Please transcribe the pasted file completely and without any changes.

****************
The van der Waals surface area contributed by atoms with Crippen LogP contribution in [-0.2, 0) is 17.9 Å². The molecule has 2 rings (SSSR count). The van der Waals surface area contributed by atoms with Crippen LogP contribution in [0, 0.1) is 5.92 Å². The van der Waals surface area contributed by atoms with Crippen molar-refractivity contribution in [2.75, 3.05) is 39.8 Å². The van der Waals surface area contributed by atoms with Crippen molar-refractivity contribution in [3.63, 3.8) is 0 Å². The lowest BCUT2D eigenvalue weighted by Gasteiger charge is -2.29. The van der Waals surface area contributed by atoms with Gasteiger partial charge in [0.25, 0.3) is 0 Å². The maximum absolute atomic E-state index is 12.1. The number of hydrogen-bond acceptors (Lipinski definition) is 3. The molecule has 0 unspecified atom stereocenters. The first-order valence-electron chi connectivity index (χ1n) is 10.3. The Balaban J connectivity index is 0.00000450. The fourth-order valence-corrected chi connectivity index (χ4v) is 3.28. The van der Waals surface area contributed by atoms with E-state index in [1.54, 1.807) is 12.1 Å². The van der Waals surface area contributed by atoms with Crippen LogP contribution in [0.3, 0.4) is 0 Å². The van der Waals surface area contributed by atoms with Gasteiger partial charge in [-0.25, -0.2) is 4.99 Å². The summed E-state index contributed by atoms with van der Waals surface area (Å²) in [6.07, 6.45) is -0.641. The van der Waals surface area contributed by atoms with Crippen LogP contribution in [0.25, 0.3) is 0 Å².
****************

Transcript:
The van der Waals surface area contributed by atoms with Crippen LogP contribution in [-0.2, 0) is 17.9 Å². The molecule has 2 rings (SSSR count). The van der Waals surface area contributed by atoms with Crippen LogP contribution in [0, 0.1) is 5.92 Å². The van der Waals surface area contributed by atoms with Crippen molar-refractivity contribution in [2.75, 3.05) is 39.8 Å². The van der Waals surface area contributed by atoms with Crippen molar-refractivity contribution in [3.63, 3.8) is 0 Å². The lowest BCUT2D eigenvalue weighted by Gasteiger charge is -2.29. The van der Waals surface area contributed by atoms with Gasteiger partial charge in [0.25, 0.3) is 0 Å². The maximum absolute atomic E-state index is 12.1. The number of hydrogen-bond acceptors (Lipinski definition) is 3. The molecule has 0 unspecified atom stereocenters. The first-order valence-electron chi connectivity index (χ1n) is 10.3. The Balaban J connectivity index is 0.00000450. The fourth-order valence-corrected chi connectivity index (χ4v) is 3.28. The van der Waals surface area contributed by atoms with E-state index in [1.54, 1.807) is 12.1 Å². The van der Waals surface area contributed by atoms with Crippen LogP contribution in [0.3, 0.4) is 0 Å². The van der Waals surface area contributed by atoms with Gasteiger partial charge in [-0.25, -0.2) is 4.99 Å². The summed E-state index contributed by atoms with van der Waals surface area (Å²) in [6.07, 6.45) is -0.641. The van der Waals surface area contributed by atoms with Crippen LogP contribution in [0.25, 0.3) is 0 Å².